During activation of platelets by agonists, a number of proteins become phosphorylated at tyrosine residues. Using immunoblotting with a monoclonal anti-phosphotyrosine antibody, we have compared the different phosphotyrosine-protein (PTP) profiles of platelets stimulated with thrombin, collagen, ADP, arachidonic acid, phorbol myristate acetate and P256, an anti-glycoprotein-Ilb IIIa (GPIIb IIIa) monoclonal antibody (mAb). Only a few PTPs were observed in resting platelets, of molecular masses 130, 64, 56-60 and 36 kDa. After stimulation by different agonists these proteins were more intensely phosphorylated and additional PTPs appeared with molecular masses of 170, 150, 140, 120, 105/97 (doublet), 85, 80, 75 and 45 kDa. The kinetics of phosphorylation differed from one agonist to another, but no significant differences in the overall patterns were detected, except in presence of ADP and P256-F(ab')2, which induced only the additional tyrosine phosphorylation of the 64 kDa protein and to a lesser extent that of a 75 kDa protein. The use of various agonists and the inhibitors (staurosporine, ajoene and RGDS) permitted a better characterization of the relationship between the different steps of activation and phosphorylation on tyrosine residues. The studies suggest the following conclusions: (i) stimulation of tyrosine phosphorylation occurs after activation of protein kinase C; (ii) there is a relationship between ligand binding to GPIIb IIIa and the tyrosine phosphorylation of the 64 kDa protein. and (iii) there is a close relationship between PTP formation and the intensity of platelet activation and aggregation.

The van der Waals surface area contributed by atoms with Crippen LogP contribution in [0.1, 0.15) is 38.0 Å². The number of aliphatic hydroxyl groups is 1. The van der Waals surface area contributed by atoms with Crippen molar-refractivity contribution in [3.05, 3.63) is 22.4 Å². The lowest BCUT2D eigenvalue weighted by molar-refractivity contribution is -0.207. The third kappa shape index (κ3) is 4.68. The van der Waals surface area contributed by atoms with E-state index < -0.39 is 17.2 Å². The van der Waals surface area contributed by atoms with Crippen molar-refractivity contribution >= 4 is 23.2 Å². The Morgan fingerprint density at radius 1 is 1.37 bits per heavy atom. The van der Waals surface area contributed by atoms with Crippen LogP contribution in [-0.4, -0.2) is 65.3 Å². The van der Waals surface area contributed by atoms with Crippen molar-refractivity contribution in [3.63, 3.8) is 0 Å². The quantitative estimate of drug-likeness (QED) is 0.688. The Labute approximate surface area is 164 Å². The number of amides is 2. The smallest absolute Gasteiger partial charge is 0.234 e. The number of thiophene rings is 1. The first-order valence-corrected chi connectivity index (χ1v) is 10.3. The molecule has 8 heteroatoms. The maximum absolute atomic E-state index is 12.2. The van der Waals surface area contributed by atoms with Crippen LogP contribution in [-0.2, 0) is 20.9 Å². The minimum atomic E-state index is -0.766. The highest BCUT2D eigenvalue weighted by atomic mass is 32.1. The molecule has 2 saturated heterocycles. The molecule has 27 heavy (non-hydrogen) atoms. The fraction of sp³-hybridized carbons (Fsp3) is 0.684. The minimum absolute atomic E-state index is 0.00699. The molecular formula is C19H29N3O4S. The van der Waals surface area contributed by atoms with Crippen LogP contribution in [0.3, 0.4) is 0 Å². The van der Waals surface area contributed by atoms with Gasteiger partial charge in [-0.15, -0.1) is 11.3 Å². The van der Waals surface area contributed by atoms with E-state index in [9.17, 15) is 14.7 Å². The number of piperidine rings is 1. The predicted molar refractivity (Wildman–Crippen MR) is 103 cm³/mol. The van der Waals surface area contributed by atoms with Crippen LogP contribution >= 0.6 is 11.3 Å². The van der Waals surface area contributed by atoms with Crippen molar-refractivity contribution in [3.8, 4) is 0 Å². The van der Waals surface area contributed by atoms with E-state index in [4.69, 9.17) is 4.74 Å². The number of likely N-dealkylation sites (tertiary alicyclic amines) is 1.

|Original language||English (US)|
|Number of pages||6|
|Publication status||Published - 1992|
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